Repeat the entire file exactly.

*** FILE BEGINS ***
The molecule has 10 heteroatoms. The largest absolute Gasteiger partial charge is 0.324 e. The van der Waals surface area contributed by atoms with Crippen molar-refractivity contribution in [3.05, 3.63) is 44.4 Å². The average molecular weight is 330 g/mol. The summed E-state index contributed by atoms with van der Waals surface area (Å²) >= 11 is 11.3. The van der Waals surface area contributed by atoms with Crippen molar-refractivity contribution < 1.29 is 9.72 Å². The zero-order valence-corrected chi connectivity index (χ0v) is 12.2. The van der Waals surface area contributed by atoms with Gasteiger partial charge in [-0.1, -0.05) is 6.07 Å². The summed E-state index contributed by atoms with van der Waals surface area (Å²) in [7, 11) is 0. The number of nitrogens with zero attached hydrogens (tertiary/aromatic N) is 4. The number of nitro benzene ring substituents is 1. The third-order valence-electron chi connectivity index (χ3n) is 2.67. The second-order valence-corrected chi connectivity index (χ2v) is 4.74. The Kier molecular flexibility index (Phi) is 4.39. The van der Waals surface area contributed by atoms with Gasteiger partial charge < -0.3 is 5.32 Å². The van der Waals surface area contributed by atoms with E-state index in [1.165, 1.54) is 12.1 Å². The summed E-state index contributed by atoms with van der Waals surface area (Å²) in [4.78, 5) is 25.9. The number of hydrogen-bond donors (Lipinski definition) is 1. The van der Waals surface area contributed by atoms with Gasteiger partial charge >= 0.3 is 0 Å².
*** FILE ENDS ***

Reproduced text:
The molecule has 10 heteroatoms. The largest absolute Gasteiger partial charge is 0.324 e. The van der Waals surface area contributed by atoms with Crippen molar-refractivity contribution in [3.05, 3.63) is 44.4 Å². The average molecular weight is 330 g/mol. The summed E-state index contributed by atoms with van der Waals surface area (Å²) >= 11 is 11.3. The van der Waals surface area contributed by atoms with Crippen molar-refractivity contribution < 1.29 is 9.72 Å². The zero-order valence-corrected chi connectivity index (χ0v) is 12.2. The van der Waals surface area contributed by atoms with Gasteiger partial charge in [-0.1, -0.05) is 6.07 Å². The summed E-state index contributed by atoms with van der Waals surface area (Å²) in [7, 11) is 0. The number of nitrogens with zero attached hydrogens (tertiary/aromatic N) is 4. The number of nitro benzene ring substituents is 1. The third-order valence-electron chi connectivity index (χ3n) is 2.67. The second-order valence-corrected chi connectivity index (χ2v) is 4.74. The Kier molecular flexibility index (Phi) is 4.39. The van der Waals surface area contributed by atoms with Gasteiger partial charge < -0.3 is 5.32 Å². The van der Waals surface area contributed by atoms with E-state index in [1.165, 1.54) is 12.1 Å². The summed E-state index contributed by atoms with van der Waals surface area (Å²) in [4.78, 5) is 25.9. The number of hydrogen-bond donors (Lipinski definition) is 1. The van der Waals surface area contributed by atoms with Gasteiger partial charge >= 0.3 is 0 Å².